FIG. 11 is an elevational top view of stationary and movable contacts contained within interior rotation regions of a bottom member of an arc chamber assembly of an exemplary fault interrupter and load break switch moving from a closed position to an open position, in accordance with certain exemplary embodiments.

FIG. 12 is an elevational top view of stationary and movable contacts contained within interior rotation regions of a bottom member of an arc chamber assembly of an exemplary fault interrupter and load break switch in an open position, in accordance with certain exemplary embodiments.

FIG. 13 is a perspective view of an exemplary fault interrupter and load break switch, in accordance with certain alternative exemplary embodiments.

FIG. 14 is an elevational side view of the exemplary fault interrupter and load break switch depicted in FIG. 13, in accordance with certain exemplary embodiments.

FIG. 15, comprising FIGS. 15A and 15B, is an exploded view of the exemplary fault interrupter and load break switch depicted in FIG. 13, in accordance with certain exemplary embodiments.

FIG. 16 is a perspective bottom view of the exemplary fault interrupter and load break switch depicted in FIG. 13, in accordance with certain exemplary embodiments.

FIG. 17 is a perspective bottom view of the exemplary fault interrupter and load break switch depicted in FIG. 13, in accordance with certain exemplary embodiments.

FIG. 18 is a cross-sectional side view of the exemplary fault interrupter and load break switch depicted in FIG. 13, in an operating position, in accordance with certain exemplary embodiments.

FIG. 19 is a cross-sectional side view of the exemplary fault interrupter and load break switch depicted in FIG. 13, in a tripped position caused by a low dielectric fluid level condition, in accordance with certain exemplary embodiments.

FIG. 20 is a perspective view of an exemplary sensor element and sensor element cover of the exemplary fault interrupter and load break switch depicted in FIG. 13, in accordance with certain exemplary embodiments.

FIG. 21 is an exploded view of an exemplary sensor element and sensor element cover of the exemplary fault interrupter and load break switch depicted in FIG. 13, in accordance with certain exemplary embodiments.

FIG. 22 is an elevational bottom side view of the exemplary sensor element and sensor element cover depicted in FIG. 21, in accordance with certain exemplary embodiments.

DETAILED DESCRIPTION

The following description of exemplary embodiments of the invention refers to the attached drawings, in which like numerals indicate like elements throughout the several figures.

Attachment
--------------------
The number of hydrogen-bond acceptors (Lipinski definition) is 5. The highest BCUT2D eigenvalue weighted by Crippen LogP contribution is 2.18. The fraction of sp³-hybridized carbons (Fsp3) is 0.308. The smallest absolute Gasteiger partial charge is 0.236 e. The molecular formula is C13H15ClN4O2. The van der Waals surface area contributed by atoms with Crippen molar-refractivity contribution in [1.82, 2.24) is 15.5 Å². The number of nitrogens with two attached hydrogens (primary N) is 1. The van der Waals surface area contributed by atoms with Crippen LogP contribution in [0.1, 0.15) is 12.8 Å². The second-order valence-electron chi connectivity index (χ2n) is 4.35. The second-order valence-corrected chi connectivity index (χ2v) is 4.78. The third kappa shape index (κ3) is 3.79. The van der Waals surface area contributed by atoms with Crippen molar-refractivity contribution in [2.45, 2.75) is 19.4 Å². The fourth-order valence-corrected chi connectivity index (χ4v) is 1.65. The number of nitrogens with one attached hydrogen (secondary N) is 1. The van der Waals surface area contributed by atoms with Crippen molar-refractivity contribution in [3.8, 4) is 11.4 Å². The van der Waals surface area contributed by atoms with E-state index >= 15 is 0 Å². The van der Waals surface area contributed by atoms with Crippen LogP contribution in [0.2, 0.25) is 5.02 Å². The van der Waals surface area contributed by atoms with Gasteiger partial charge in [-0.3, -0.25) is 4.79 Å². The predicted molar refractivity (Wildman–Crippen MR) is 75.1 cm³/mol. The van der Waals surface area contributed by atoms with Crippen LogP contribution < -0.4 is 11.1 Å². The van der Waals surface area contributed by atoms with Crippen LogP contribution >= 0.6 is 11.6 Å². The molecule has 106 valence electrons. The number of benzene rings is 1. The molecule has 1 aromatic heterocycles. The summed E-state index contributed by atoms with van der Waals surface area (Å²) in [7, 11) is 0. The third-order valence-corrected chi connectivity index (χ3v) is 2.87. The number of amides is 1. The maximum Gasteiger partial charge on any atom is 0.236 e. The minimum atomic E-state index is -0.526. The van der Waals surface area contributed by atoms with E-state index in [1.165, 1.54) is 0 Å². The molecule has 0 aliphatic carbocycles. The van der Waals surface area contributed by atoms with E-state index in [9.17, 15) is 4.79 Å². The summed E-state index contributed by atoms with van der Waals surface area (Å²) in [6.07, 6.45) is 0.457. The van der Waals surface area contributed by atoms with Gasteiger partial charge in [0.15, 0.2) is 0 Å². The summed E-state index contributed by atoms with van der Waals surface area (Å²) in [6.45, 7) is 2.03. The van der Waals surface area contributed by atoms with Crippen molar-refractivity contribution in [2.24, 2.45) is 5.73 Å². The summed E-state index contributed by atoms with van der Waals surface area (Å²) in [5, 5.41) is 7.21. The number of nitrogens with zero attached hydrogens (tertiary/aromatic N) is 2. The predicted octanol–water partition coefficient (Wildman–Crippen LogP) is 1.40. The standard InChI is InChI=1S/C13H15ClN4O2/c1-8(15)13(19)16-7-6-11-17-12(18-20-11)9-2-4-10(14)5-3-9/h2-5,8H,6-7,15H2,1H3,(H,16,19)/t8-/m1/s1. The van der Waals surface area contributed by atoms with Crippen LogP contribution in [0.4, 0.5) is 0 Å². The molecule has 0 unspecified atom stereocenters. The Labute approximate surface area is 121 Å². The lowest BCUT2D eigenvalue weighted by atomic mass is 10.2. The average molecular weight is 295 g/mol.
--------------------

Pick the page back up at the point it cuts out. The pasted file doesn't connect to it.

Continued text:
FIG. 1 is a cross-sectional perspective view of an exemplary fault interrupter and load break switch 100 mounted to a tank wall 110 c of a transformer 105, in accordance with certain exemplary embodiments. The transformer 105 includes a tank 110 that is at least partially filled with a dielectric fluid 115. The dielectric 115 fluid includes any fluid that can act as an electrical insulator. For example, the dielectric fluid can include mineral oil. The dielectric fluid 115 extends from a bottom 110 a of the tank 110 to a height 120 proximate a top 110 b of the tank 110. The dielectric fluid 115 surrounds a core 125 and windings 130 of the transformer 105.

The switch 100 is electrically coupled to a primary circuit 135 of the transformer 105 via wires 137 and 140. Wire 137 extends between the switch 100 and a primary winding 130 a of the transformer 105. Wire 140 extends between the switch 100 and a bushing 145 disposed proximate the top 110 b of the transformer tank 110. The bushing 145 is a high-voltage insulated member, which is electrically coupled to an external power source (not shown) of the transformer 105.

The switch 100 can be used to manually or automatically open or close the primary circuit 135 by selectively electrically disconnecting or connecting the wires 137 and 140. The switch 100 includes stationary contacts (not shown), each of which is electrically coupled to one or more of the wires 137 and 140. For example, the stationary contacts and wires 137 and 140 can be sonic welded together or connected via male and female quick connect terminals (not shown) or other suitable means known to a person of ordinary skill in the art having the benefit of the present disclosure, including resistance welding, arc welding, soldering, brazing, and crimping. At least one movable contact (not shown) of the switch 100 is configured to electrically engage the stationary contacts to close the primary circuit 135 and to electrically disengage the stationary contacts to open the primary circuit 135.

In certain exemplary embodiments, an operator or a motor (not shown) can rotate a handle 150 of the switch 100 to open or close the primary circuit 135. Alternatively, a trip assembly (not shown) of the switch 100 can automatically open the primary circuit 135 upon a fault condition. The trip assembly is described in more detail below, with reference to FIGS. 6-8.

In operation, a first end 100 a of the switch 100, including the handle 150 and an upper portion of a trip housing 210 of the switch 100, is disposed outside the transformer tank 110, and a second end 100 b of the switch 100, including the remaining portions of the trip housing 210 and the stationary and movable contacts, is disposed inside the transformer tank 110.